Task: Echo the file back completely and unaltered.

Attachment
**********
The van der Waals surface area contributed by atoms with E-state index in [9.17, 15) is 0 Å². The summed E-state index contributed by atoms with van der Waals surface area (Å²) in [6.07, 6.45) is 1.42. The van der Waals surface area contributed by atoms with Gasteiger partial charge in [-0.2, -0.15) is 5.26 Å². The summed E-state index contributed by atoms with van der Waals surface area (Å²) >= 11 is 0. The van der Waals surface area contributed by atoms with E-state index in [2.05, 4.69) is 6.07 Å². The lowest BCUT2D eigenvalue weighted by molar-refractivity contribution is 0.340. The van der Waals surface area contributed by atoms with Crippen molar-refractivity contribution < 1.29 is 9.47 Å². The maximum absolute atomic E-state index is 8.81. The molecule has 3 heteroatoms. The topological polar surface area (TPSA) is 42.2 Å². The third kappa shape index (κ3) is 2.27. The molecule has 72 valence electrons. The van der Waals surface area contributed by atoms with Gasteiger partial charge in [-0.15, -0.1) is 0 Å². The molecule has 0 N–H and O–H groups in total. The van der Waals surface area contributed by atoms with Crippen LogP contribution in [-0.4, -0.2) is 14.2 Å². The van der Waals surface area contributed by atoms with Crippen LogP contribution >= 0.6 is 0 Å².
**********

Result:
The van der Waals surface area contributed by atoms with E-state index in [9.17, 15) is 0 Å². The summed E-state index contributed by atoms with van der Waals surface area (Å²) in [6.07, 6.45) is 1.42. The van der Waals surface area contributed by atoms with Gasteiger partial charge in [-0.2, -0.15) is 5.26 Å². The summed E-state index contributed by atoms with van der Waals surface area (Å²) >= 11 is 0. The van der Waals surface area contributed by atoms with E-state index in [2.05, 4.69) is 6.07 Å². The lowest BCUT2D eigenvalue weighted by molar-refractivity contribution is 0.340. The van der Waals surface area contributed by atoms with Crippen molar-refractivity contribution < 1.29 is 9.47 Å². The maximum absolute atomic E-state index is 8.81. The molecule has 3 heteroatoms. The topological polar surface area (TPSA) is 42.2 Å². The third kappa shape index (κ3) is 2.27. The molecule has 72 valence electrons. The van der Waals surface area contributed by atoms with Gasteiger partial charge in [-0.15, -0.1) is 0 Å². The molecule has 0 N–H and O–H groups in total. The van der Waals surface area contributed by atoms with Crippen LogP contribution in [-0.4, -0.2) is 14.2 Å². The van der Waals surface area contributed by atoms with Crippen LogP contribution >= 0.6 is 0 Å².